Studies suggest that nearly 3 in 4 teenagers in NSW are chronically sleep-deprived.
Teens need 8 to 9 hours' sleep a night; in NSW, they're getting on average just 7 hours.
Poor sleep in young people is linked with mental health problems, reduced school attendance and more risk-taking behaviours. Sleep-deprived adolescents are also less likely to retain new information.
Dr Chris Seton, a specialist at the Woolcock Paediatric Sleep Clinic, has helped us create 10 tips to get teenagers sleeping better.
After years of research, we know what works to improve the sleep of young people. The 10 tips here are based on sound evidence and clinical expertise.
However, even though we know what works, getting kids to follow tips such as these is a tougher task.
Improving sleep patterns requires parents and children to work together. Here are some extra tips for parents to help their children on the path to better sleep.
Have a sleep chat
Talk with your teenager. Express your concerns openly and ask them what they think.
Many teens get used to chronic tiredness and therefore lack the insight or motivation to change behaviours that affect their sleep.
Point out to them things that might motivate them to change, such as being better at sport or getting higher marks at school.
Establish a lights out agreement
Negotiate a reasonable school night bedtime, and make sure your teen sticks to it.
Give your support by helping organise the timing of evening activities. Teens, especially boys, are poor evening organisers, and this often delays their bedtime.
Get agreement that bedtime is also lights out time.
Condition bed with relaxation
Bed should be associated with sleep only. Condition teenagers to associate bed with relaxation.
Get your teen to agree to use the bed only for sleep. Don't let them use the bed outside sleep times.
Implement a pre-bedtime routine
Work with your teen to create a relaxing 'winding down' routine that starts 45 minutes before bedtime. No screens. No school work.
Make sure the routine is done away from the bed and bedroom.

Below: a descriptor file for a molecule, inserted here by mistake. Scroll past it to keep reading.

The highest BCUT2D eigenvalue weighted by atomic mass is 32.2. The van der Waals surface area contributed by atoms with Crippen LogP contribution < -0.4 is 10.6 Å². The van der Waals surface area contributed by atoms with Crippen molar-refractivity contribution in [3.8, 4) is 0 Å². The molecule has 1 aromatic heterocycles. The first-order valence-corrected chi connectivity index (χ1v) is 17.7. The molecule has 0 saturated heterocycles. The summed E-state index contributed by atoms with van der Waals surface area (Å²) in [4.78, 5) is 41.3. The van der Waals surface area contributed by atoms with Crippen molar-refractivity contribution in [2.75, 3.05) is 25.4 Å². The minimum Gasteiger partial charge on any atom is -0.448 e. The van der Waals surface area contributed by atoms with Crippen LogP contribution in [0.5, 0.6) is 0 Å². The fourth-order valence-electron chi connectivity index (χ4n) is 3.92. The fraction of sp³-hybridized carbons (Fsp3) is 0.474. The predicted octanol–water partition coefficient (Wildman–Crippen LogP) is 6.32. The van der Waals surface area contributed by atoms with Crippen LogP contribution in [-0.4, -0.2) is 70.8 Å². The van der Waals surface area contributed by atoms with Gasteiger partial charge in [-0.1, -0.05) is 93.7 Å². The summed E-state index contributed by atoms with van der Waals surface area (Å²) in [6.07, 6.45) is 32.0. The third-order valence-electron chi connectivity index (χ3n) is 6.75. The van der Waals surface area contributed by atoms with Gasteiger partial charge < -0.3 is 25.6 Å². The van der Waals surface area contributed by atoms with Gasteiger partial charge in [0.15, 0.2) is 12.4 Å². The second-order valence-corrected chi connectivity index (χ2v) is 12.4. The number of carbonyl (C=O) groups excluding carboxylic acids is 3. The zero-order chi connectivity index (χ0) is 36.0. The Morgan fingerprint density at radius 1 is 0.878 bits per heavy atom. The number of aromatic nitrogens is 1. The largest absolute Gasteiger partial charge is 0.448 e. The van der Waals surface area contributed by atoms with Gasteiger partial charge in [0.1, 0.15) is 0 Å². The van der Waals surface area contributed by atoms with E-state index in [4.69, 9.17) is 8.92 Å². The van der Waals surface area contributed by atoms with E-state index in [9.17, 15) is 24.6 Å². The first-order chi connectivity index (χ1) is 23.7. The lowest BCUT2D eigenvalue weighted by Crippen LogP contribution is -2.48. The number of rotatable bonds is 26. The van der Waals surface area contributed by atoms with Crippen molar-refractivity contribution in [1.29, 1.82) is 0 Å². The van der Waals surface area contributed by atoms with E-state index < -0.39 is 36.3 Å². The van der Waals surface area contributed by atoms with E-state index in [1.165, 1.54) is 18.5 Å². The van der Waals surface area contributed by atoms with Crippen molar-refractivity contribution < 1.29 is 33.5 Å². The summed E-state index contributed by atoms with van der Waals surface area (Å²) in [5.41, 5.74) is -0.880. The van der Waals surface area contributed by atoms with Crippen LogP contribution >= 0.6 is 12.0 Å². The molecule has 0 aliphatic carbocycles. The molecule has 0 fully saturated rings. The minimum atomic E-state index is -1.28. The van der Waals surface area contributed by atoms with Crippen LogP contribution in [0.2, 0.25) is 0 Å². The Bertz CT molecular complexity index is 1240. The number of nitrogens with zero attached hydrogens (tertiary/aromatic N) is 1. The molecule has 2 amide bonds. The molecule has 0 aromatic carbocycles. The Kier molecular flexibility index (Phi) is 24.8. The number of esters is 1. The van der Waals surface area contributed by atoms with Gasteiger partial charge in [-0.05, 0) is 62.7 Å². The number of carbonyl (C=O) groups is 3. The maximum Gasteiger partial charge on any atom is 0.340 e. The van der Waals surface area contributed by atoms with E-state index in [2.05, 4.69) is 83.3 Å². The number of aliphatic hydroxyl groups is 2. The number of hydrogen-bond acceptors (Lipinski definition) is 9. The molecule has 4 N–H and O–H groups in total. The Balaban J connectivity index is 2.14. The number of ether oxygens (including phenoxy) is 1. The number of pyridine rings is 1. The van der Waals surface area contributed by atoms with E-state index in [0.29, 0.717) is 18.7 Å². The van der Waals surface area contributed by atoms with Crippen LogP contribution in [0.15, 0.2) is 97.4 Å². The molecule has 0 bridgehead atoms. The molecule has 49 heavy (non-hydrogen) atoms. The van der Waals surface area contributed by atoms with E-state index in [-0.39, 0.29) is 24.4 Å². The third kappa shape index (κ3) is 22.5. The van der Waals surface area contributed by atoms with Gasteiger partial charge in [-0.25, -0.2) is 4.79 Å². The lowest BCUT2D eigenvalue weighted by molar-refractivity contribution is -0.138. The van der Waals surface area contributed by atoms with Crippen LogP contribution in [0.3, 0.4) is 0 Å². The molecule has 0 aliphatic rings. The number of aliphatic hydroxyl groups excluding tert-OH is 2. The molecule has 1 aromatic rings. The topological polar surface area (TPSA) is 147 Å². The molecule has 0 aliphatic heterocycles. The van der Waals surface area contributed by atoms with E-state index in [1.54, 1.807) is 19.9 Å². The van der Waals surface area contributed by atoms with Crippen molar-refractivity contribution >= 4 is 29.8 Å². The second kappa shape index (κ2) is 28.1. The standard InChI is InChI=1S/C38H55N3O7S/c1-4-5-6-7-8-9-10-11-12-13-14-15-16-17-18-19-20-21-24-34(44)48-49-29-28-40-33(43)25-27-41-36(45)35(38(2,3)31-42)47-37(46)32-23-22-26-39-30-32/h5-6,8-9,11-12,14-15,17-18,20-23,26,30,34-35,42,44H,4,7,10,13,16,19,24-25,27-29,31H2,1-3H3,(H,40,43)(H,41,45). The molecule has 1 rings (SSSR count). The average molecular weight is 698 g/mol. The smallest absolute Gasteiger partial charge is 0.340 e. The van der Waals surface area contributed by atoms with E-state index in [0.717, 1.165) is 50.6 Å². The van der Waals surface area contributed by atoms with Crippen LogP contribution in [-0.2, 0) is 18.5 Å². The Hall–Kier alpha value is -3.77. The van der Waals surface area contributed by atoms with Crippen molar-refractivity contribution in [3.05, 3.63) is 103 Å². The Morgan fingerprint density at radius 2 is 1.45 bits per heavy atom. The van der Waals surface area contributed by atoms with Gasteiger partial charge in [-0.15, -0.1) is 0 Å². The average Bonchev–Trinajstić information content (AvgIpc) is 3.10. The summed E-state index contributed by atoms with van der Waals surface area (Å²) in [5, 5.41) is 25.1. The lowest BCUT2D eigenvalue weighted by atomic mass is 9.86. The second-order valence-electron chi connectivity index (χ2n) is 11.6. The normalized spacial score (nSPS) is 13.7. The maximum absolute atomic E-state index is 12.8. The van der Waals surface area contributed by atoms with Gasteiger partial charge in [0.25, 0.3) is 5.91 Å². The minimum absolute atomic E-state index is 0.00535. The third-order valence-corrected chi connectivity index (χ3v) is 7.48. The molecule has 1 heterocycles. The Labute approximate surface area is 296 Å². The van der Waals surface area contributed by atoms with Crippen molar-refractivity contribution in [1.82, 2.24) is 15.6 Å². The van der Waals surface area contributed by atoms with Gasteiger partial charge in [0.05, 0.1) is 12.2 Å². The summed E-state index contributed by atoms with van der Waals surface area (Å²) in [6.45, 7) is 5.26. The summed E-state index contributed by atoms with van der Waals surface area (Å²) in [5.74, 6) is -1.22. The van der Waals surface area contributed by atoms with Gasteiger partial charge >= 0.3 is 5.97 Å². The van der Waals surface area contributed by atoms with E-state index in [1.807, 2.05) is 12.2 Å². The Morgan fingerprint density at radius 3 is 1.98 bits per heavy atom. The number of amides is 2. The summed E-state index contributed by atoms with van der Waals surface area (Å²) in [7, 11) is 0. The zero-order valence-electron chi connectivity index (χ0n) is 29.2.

Get them to try out different ways to relax as part of their routine. For example, having a warm drink, listening to chill music, taking a bath or shower (though more than 20 minutes before bedtime so they're not too hot), yoga and meditation.
The routine should be done at the same time and in the same order each night. A routine slowly trains the brain that 'sleep is coming soon'.
Don't allow sleep-ins
Minimise big weekend sleep-ins as much as possible. Regular sleep times are important for forming good sleep habits.
All screen devices should be away from the bedroom at night. If a device needs recharging, do it in another room.
This is usually very unpopular. You will get pushback!
If you are unable to separate your teen from their phone, there are apps that can enforce screen time limits.
More digital device strategies
School work should be completed before social screen activity begins. Multi-tasking can delay night-time activities and overstimulate young people.
On school nights, devices should be used in a common area of the house such as the living or dining room.
Have a dedicated weekly no-screen time for the whole family. Do something together that doesn't require screens. This demonstrates that FOMO (fear of missing out) can be overcome, and activities without screens can be fun!
Be a good digital role model: follow these rules yourself.
Left untreated, sleep deprivation just gets worse through adolescence, and may lead to significant mental health problems that persist into adulthood.
Treatment is more successful in young adults, so try out these tips and see a specialist as early as possible.
Print out our 10 sleep tips for teens posterand attach it the wall or fridge. And make an appointment with a specialist in our Paediatric and Adolescent Sleep Service. Our experts can diagnose and treat all sleep issues.